Let's continue with the adventures of the Lynnhaven Dive Center in Florida. It is early Sunday morning on Valentine's Day, February 14 in the small city of Crystal River in Citrus County, Florida near the Gulf Coast and adjacent to King's Bay. Crystal City considers itself the "Home of the Manatee", and shares the same name as the river it borders. Crystal River itself includes the King's Bay National Wildlife Refuge, acre after acre of balmy 72 degree F. spring-fed water year round.We were roused out of bed at 5:15 so that we could have ourselves and our snorkeling gear loaded onto the bus by 6:00 AM for the very short trip to Bird's Underwater Manatee Tours. From there we would load, after a short wait, onto two pontoon boats that would slowly cruise to the nearby manatee sanctuary, where scores of Florida manatees, a subspecies of the West Indian Manatee, were relaxing, feeding or sleeping.
SCUBA Diving is frowned upon near the sanctuary because a plethora of scary-looking divers and their gear can stress and frighten manatees, as well as create logistical nightmares, so only snorkeling and free diving are allowed by the tour company.
So we loaded onto the first two boats of the day as dawn was breaking with still heavy mist and fog on the river and shorelines, setting off on about a fifteen minute trip down Crystal River. We already had our wetsuits on to expedite things and sat in the semi-dark bantering and joking amongst ourselves as the boat sauntered along, until finally we could dimly make out, through the fog, the bright orange buoys with nylon lines running between them that demarcated the boundaries of the sanctuary.
We dropped anchor nearby and it didn't take long to jump into the ten to fifteen foot deep, bluish-green water and slowly begin searching for the fascinating manatee, fascinating because, believe it or not, they are closely related to elephants yet are completely aquatic creatures, are incredibly peaceful and friendly, are herbivores who spend hours a day eating marine vegetation and have forelimb flippers that they can use almost like arms, to mention a few characteristics.
We had only swum a hundred feet or so before we had run into some of them as they slowly and consistently meander in and out of the forbidden-to-us sanctuary areas on into the allotted swimmers' area, when they aren't resting or nibbling at plants on the bottom. Within minutes I was already swimming astride of one, trying to take pictures. The hardest chore for me as I progressed through the herd was to avoid willy-nilly running into them while aiming my camera, which can spook them, although they enjoy being petted properly, on the back or sides, and will even roll over for you when you stroke them just right. They have tough, algae-covered skin, but they are sensitive enough to one's touch to behave like your pet dog with the right vibrations.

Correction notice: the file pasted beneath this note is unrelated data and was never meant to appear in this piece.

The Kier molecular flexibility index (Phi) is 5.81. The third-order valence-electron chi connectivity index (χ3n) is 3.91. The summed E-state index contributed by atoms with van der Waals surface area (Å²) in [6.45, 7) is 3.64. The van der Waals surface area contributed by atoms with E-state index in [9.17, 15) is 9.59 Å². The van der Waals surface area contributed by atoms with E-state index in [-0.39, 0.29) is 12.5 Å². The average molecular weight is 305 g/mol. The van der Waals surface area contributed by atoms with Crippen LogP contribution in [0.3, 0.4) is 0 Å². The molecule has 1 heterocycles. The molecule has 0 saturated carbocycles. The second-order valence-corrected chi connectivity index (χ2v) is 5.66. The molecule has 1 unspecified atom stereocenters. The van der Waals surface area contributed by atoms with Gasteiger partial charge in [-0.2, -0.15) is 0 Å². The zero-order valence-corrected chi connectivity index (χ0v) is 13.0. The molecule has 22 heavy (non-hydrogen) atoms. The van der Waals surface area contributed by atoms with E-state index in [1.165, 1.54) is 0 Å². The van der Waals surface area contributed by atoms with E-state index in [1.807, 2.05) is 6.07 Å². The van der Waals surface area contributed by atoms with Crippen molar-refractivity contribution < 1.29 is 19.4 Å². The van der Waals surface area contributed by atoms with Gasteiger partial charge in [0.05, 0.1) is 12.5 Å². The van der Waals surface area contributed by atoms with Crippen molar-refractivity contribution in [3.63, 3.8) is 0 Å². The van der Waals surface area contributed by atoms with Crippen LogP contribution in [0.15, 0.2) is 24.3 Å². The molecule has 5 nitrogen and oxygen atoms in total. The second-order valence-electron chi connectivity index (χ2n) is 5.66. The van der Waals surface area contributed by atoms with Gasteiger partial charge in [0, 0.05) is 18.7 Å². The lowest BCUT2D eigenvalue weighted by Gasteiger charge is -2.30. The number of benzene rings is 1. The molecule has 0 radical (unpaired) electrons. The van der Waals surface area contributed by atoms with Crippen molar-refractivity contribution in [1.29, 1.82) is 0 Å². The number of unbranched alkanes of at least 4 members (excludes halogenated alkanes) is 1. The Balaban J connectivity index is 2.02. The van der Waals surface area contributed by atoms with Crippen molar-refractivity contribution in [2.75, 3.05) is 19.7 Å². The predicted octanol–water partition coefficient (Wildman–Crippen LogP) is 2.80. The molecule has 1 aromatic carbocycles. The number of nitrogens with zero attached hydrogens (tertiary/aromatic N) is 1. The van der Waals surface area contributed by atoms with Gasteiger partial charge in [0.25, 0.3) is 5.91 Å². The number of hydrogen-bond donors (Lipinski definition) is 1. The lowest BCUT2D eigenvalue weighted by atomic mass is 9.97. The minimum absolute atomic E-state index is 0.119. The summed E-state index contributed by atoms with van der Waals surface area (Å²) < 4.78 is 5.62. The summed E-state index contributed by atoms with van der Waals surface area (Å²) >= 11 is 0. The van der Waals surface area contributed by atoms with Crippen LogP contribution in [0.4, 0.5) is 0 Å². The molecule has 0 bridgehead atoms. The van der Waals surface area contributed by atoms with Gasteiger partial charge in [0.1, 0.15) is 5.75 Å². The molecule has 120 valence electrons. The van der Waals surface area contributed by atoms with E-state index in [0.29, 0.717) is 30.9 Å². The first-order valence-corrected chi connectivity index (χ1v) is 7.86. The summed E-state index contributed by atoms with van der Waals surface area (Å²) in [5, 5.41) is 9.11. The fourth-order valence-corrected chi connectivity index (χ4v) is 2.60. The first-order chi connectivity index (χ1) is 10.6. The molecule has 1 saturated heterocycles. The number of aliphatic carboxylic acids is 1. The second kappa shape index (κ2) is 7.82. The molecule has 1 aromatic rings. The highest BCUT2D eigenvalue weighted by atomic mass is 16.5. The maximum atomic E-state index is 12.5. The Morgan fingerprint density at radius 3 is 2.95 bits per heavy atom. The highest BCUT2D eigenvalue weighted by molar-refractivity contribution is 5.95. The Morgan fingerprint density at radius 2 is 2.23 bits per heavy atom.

So I and others spent a good hour floundering around with these ten foot long average mammals in the warm yet sediment-filled river water, with murky visibility of perhaps fifteen to twenty feet that prevented me from getting some of the distance shots I wanted, but I did get some good close-ups.
looked around and about us on the surface after that first hour or so, we
suddenly saw a phalanx of youthful swimmers in blue and black wet suits and
scuba masks with snorkels headed our way and soon found that our hitherto
privileged manatee environment had become a watery Grand Central Station, so,
one after another, we slowly beat our retreat.
There were perhaps a half dozen pontoon boats anchored nearby too now. Most of the mist and fog had lifted, the sun was shining and the air temperature rising. Eventually we had all clamored back aboard and begun the short journey back, talking fervently about our experiences, some of us quite ecstatic with our close encounters of the manatee kind.
Now let's go swimming:
A misty morning on the Crystal River as we approach the sanctuary buoys:
The other dive boat in our entourage, just anchored:
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